free() in C - Source Code Example

In this source code example, we will see how to use the free() function in C programming with an example.

free() Function Overview

In C, dynamic memory allocation functions like malloc(), calloc(), and realloc() allow programmers to manually allocate memory during runtime. Once this memory has been used and is no longer needed, it should be returned to the system to avoid memory leaks. The free() function, found in the <stdlib.h> library does this. 

By giving the pointer that points to the allocated memory to free(), the memory is deallocated and given back to the system.

Source Code Example

#include <stdio.h>
#include <stdlib.h>

int main() {
    int *arr;
    int n;

    printf("Enter number of elements: ");
    scanf("%d", &n);

    // Using malloc to get memory for 'n' integers
    arr = (int*)malloc(n * sizeof(int));

    if (arr == NULL) {
        printf("Memory didn't get allocated!");

    printf("Put in %d integers:\n", n);
    for (int i = 0; i < n; i++) {
        scanf("%d", &arr[i]);

    // Showing the integers
    printf("The integers you entered:\n");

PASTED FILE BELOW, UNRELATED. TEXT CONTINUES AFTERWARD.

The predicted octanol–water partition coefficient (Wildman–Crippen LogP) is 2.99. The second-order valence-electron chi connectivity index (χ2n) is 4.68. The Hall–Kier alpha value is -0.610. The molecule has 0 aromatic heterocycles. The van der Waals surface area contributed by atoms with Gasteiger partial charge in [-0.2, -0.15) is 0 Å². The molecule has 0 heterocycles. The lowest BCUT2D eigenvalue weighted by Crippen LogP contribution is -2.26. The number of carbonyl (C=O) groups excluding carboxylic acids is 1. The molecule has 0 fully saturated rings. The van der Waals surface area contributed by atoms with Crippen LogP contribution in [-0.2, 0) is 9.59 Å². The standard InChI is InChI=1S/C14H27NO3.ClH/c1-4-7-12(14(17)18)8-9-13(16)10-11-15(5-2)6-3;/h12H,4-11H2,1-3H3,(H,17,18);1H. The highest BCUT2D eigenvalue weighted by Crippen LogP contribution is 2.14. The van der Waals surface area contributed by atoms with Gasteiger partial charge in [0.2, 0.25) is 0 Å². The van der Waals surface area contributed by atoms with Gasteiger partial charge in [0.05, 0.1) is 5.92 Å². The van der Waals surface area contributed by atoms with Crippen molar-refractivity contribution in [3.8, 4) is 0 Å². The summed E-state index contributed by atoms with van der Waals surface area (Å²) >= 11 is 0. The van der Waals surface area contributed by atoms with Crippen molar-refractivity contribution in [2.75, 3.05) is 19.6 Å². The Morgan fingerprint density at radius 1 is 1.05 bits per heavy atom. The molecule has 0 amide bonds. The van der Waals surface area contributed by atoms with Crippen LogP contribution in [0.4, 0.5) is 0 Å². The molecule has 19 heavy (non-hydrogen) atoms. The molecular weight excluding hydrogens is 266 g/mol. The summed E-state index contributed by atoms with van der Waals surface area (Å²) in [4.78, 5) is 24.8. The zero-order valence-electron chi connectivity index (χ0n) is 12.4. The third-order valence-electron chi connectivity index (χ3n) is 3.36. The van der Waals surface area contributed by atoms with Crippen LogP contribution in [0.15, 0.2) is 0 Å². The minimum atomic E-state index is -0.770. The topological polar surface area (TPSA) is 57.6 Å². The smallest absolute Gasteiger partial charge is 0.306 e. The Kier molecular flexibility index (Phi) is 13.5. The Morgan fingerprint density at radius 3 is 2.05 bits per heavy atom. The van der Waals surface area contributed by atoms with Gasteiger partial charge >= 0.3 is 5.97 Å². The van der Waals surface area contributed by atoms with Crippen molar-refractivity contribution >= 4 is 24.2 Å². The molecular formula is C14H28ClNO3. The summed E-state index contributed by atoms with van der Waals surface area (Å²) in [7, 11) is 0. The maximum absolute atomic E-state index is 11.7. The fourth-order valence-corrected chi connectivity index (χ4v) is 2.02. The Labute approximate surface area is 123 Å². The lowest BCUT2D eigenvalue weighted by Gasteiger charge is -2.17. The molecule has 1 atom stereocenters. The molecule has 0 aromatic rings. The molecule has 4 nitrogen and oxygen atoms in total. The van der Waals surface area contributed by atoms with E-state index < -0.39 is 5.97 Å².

for (int i = 0; i < n; i++) {
        printf("%d ", arr[i]);

    // Giving back the memory
    arr = NULL; // Good to set the pointer to NULL after giving back memory

    return 0;


Enter number of elements: 4
Put in 4 integers:
10 20 30 40
The integers you entered:
10 20 30 40


1. We ask how many integers the user wants to input.

2. Then we use malloc to get a space in memory for these numbers.

3. We check if the memory was given. If not, we show an error.

4. The user then puts in the integers, and we save them in the memory we got.

5. We show the user the numbers.

6. We use free to give the memory back. This is important so we don't waste memory.

7. It's a good idea to set the pointer to NULL after. 

This makes sure we don't accidentally use the memory.